Monday, February 18, 2008

Bears & The Ba'asher Hu Shom Principle

(Picture courtesy of

Last year, I asked a question about a midrash in Parshas Ki Sissa that I found troubling concerning why Hashem judged Michah and not Yishmael according to deeds he was destined to do in the future.

I noticed recently that this this phenomenon is also continued in Nach with Elisha's curse of boys who were taunting him:

"And he went up from there to Bet El. He was going up on the road and some little boys came out of the city and made fun of him, and said to him, "Go away, baldy; go away, baldy!" He turned around and saw them, and he cursed them in the name of Hashem. Then two bears came out of the forest, and tore apart forty-two boys from among them." (II Melachim 2:23-24)

Me'am Lo'ez comments,

"When Elisha looked at the children who came out to tease him, he saw by the spirit of prophecy that they were devoid of any good deeds and weak of faith. The word נער'ם "boys" can also be interpreted as מנוער'ם "shaken out" and therefore empty. They were empty of the only thing of worth, good deeds. The word קטנ'ם "little," alludes to how small their faith was.

Some say that Elisha saw that all of them had been conceived on Yom Kippur. Their parents had violated the holiness of that day, when it is forbidden for man and wife to have intimate relations. As their beginning had been in sin, so, Elisha saw, their end would be. He cursed them not in anger in vengeance, but because he saw that no good would ever come of them. It was their evil nature that had brought them to behave so nastily, and it would continue to produce wickedness as long as they lived....Though Hashem fulfilled Elisha's decree, He did not entirely approve, and Elisha was eventually to suffer for it."

I noted in my previous posting that Rashi's commentary to the Gemara in Rosh Hashanah 16b states that a person is judged according to his present deeds (ba'asher hu shom) and not according to any deeds that he may be destined to do in the future. If this is indeed the case, why did Hashem send two bears two kill them as punishment? The manner in which they were conceived was beyond their control. Did their mere taunting of Elisha warrant a death sentence? Elisha, unlike Moshe Rabbeinu (see Rashi on Shemos 2:12), did not even determine whether any of the descendants of these boys would be tzaddikim, rather, he based his decision on his knowledge that these boys would never do teshuva in their lives.

Perhaps I have confused myself and tied my brains up in knots with all of this, however it seems to me like there is no standard application of the "ba'asher hu shom" principle. Space Cadet once said, "We must be willing to accept the fact that the answers may be on a different plane than the questions."

Is that the case here as well?


At February 18, 2008 at 10:26:00 AM EST, Blogger yitz said...

it's hard to say just how deep these psukim are, i'll give a few examples of textual things i see that imply that there are very deep secrets hinted at here:

1. it's talking about elisha going up before the children come out and tell him to go up.
2. baldy is the same letters as Korach, who was swallowed by the earth/burned; they could also be saying "come up Korach, come up Korach"
3. The boys come "from the city," the bears come "from the forest" but the letters for the two locations are interchangeable יער and עיר
4. the number of children killed is 42 which is numerically significant, in that there is a name of HaShem with 42 letters, it's also related davka to travelling as Bnei Yisrael's travels as recorded in sefer bamidbar are also 42.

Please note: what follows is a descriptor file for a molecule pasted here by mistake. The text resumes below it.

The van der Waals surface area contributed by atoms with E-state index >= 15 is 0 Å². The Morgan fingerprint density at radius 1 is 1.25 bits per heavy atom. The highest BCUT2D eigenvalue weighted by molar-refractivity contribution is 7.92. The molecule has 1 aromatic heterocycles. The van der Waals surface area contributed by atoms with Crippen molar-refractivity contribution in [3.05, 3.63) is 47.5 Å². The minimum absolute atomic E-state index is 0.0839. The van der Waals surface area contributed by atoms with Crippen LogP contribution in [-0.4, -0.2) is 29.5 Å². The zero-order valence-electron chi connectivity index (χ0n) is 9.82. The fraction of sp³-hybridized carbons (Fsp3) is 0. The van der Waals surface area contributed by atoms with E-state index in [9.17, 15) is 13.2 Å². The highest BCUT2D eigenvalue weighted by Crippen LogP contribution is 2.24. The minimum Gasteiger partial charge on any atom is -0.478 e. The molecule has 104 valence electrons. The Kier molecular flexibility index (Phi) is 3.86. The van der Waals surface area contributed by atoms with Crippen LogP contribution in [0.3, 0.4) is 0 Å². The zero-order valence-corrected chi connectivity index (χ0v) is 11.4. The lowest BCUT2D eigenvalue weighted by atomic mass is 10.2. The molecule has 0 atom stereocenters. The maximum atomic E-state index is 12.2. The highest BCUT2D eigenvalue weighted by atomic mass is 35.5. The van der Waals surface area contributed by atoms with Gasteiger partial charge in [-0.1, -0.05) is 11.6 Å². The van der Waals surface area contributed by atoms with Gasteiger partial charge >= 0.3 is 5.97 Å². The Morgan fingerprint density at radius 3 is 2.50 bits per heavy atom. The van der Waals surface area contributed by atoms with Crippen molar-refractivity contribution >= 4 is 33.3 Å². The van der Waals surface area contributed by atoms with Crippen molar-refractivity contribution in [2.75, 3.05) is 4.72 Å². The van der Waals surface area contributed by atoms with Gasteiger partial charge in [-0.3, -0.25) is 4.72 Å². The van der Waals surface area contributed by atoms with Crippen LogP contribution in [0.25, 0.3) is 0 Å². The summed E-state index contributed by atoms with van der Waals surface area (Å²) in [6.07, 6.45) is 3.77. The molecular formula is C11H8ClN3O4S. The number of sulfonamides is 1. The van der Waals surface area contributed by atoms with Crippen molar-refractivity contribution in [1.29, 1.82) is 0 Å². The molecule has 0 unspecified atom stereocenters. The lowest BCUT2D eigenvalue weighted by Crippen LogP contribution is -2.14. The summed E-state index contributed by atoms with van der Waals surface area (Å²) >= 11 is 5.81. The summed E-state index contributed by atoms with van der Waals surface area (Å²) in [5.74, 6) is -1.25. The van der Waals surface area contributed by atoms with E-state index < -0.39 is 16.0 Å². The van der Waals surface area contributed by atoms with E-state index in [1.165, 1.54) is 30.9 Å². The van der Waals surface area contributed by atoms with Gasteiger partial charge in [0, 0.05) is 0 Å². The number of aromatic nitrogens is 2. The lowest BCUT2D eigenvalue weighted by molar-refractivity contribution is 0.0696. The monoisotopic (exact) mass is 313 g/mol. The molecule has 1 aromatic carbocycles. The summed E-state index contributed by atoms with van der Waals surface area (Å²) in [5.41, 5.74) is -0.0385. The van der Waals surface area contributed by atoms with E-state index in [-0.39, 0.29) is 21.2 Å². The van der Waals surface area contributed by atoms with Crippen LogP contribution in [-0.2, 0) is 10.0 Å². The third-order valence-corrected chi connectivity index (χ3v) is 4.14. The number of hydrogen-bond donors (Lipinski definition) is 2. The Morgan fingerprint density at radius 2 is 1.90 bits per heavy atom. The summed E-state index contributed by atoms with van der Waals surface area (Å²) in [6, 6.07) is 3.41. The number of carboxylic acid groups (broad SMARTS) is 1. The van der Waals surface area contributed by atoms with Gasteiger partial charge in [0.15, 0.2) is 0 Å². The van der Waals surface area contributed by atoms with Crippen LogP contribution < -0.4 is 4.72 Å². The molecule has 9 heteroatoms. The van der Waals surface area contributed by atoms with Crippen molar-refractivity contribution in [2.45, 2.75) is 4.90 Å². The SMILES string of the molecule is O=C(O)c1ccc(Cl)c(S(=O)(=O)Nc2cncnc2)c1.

5. the language used for "rending" the children is the same as the first word used for the ground opening up in Korach (related to #2)
6. He specifically looks behind him, acharav, which refers to the sitra achra, the dark side.. and there he saw them.
7. he continues on from there to Har Karmel where Eliyahu showed down the prophets of Baal. (another blood bath)

Of course I don't know which if any of these things tie together, and what the explanation is, but it probably pays to ask what the Arizal says about this in Shaar HaGilgulim.

At February 18, 2008 at 10:49:00 AM EST, Anonymous Anonymous said...

I think that Sifsei Chachamim and other supercommentaries on Rashi, on "baasher hu sham" offer answers to the contradiction between this principle as applied to Ishmoel and Ben Sorer umore. The following may be one of these answers (sorry cant check right now).

I would say very simply that Ishmoel was not a rasha at that moment and therefore Hashem did not judge him as wicked but "as he is". In the other examples, the individuals were acting wickedly. Because there was no foreseeble posssibility of Teshuva, they were judged as they were at that moment - as wicked, without taking the possibility of Teshuva into consideration.

At February 18, 2008 at 11:03:00 AM EST, Blogger Long Beach Chasid said...

The complaint brought by the angels was that Yishmael's descendent's would spill our blood for generations, but Yishmael himself at least to my understanding did teshuvah in the end of his life. It seems that we cant be punished for what our decedents do, but we can be punished for what our ancestors do. Maybe Michas parents worshipped idols. What if Micha as a young child was something like an opposite of Avraham? Like Avraham at a young age proclaimed Hashems oneness, Micha proclaimed the opposite and worshiped the idols of Egypt?

At February 18, 2008 at 3:17:00 PM EST, Blogger Cosmic X said...

Great question! I wish that I had an answer.

At February 18, 2008 at 10:50:00 PM EST, Blogger Spiritual Dan said...

is this one of the questions that Rabbi Nachman would essentially say - don't ask, pray!


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